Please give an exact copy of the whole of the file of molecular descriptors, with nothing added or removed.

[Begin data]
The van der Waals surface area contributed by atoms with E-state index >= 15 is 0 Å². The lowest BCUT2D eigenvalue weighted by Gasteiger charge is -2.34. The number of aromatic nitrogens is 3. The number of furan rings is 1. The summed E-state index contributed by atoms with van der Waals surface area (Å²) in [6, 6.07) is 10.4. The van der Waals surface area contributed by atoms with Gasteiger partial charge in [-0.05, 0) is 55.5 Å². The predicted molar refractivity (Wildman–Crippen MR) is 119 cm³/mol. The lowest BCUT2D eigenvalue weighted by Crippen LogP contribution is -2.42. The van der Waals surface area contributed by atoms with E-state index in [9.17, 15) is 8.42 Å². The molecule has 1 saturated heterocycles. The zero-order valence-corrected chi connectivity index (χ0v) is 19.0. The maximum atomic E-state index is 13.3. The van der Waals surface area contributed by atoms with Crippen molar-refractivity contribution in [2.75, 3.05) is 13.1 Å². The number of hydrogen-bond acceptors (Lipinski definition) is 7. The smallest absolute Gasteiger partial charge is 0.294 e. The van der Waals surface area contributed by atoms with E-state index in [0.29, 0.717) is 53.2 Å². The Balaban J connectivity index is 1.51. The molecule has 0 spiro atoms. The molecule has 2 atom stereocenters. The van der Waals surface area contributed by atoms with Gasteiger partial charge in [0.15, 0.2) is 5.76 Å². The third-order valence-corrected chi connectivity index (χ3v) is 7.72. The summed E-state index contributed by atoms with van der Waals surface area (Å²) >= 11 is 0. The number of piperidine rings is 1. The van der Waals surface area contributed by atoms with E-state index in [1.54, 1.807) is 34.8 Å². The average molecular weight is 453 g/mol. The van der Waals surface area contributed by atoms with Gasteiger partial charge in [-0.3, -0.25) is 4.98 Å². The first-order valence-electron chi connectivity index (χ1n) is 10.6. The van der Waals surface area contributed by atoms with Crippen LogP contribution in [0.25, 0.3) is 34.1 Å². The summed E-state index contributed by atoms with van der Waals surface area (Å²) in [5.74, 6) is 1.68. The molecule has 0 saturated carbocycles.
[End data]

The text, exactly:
The van der Waals surface area contributed by atoms with E-state index >= 15 is 0 Å². The lowest BCUT2D eigenvalue weighted by Gasteiger charge is -2.34. The number of aromatic nitrogens is 3. The number of furan rings is 1. The summed E-state index contributed by atoms with van der Waals surface area (Å²) in [6, 6.07) is 10.4. The van der Waals surface area contributed by atoms with Gasteiger partial charge in [-0.05, 0) is 55.5 Å². The predicted molar refractivity (Wildman–Crippen MR) is 119 cm³/mol. The lowest BCUT2D eigenvalue weighted by Crippen LogP contribution is -2.42. The van der Waals surface area contributed by atoms with E-state index in [9.17, 15) is 8.42 Å². The molecule has 1 saturated heterocycles. The zero-order valence-corrected chi connectivity index (χ0v) is 19.0. The maximum atomic E-state index is 13.3. The van der Waals surface area contributed by atoms with Crippen molar-refractivity contribution in [2.75, 3.05) is 13.1 Å². The number of hydrogen-bond acceptors (Lipinski definition) is 7. The smallest absolute Gasteiger partial charge is 0.294 e. The van der Waals surface area contributed by atoms with E-state index in [0.29, 0.717) is 53.2 Å². The Balaban J connectivity index is 1.51. The molecule has 0 spiro atoms. The molecule has 2 atom stereocenters. The van der Waals surface area contributed by atoms with Gasteiger partial charge in [0.15, 0.2) is 5.76 Å². The third-order valence-corrected chi connectivity index (χ3v) is 7.72. The summed E-state index contributed by atoms with van der Waals surface area (Å²) >= 11 is 0. The number of piperidine rings is 1. The van der Waals surface area contributed by atoms with E-state index in [1.54, 1.807) is 34.8 Å². The average molecular weight is 453 g/mol. The van der Waals surface area contributed by atoms with Gasteiger partial charge in [-0.3, -0.25) is 4.98 Å². The first-order valence-electron chi connectivity index (χ1n) is 10.6. The van der Waals surface area contributed by atoms with Crippen LogP contribution in [0.25, 0.3) is 34.1 Å². The summed E-state index contributed by atoms with van der Waals surface area (Å²) in [5.74, 6) is 1.68. The molecule has 0 saturated carbocycles.